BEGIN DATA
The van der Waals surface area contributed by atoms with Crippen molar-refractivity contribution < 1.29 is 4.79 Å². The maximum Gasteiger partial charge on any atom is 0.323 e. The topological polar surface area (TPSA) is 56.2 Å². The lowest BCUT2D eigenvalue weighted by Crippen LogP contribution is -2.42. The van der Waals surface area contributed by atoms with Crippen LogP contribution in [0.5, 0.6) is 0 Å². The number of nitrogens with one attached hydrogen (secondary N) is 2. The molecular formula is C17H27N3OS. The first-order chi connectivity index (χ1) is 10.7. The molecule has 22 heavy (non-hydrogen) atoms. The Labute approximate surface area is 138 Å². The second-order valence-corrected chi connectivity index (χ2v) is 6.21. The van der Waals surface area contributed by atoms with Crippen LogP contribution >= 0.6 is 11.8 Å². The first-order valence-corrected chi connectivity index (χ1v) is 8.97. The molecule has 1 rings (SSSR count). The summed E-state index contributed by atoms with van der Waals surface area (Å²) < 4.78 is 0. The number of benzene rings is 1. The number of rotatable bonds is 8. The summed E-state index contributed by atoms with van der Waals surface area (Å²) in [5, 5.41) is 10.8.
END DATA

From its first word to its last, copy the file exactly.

The van der Waals surface area contributed by atoms with Crippen molar-refractivity contribution < 1.29 is 4.79 Å². The maximum Gasteiger partial charge on any atom is 0.323 e. The topological polar surface area (TPSA) is 56.2 Å². The lowest BCUT2D eigenvalue weighted by Crippen LogP contribution is -2.42. The van der Waals surface area contributed by atoms with Crippen LogP contribution in [0.5, 0.6) is 0 Å². The number of nitrogens with one attached hydrogen (secondary N) is 2. The molecular formula is C17H27N3OS. The first-order chi connectivity index (χ1) is 10.7. The molecule has 22 heavy (non-hydrogen) atoms. The Labute approximate surface area is 138 Å². The second-order valence-corrected chi connectivity index (χ2v) is 6.21. The van der Waals surface area contributed by atoms with Crippen LogP contribution >= 0.6 is 11.8 Å². The first-order valence-corrected chi connectivity index (χ1v) is 8.97. The molecule has 1 rings (SSSR count). The summed E-state index contributed by atoms with van der Waals surface area (Å²) < 4.78 is 0. The number of benzene rings is 1. The number of rotatable bonds is 8. The summed E-state index contributed by atoms with van der Waals surface area (Å²) in [5, 5.41) is 10.8.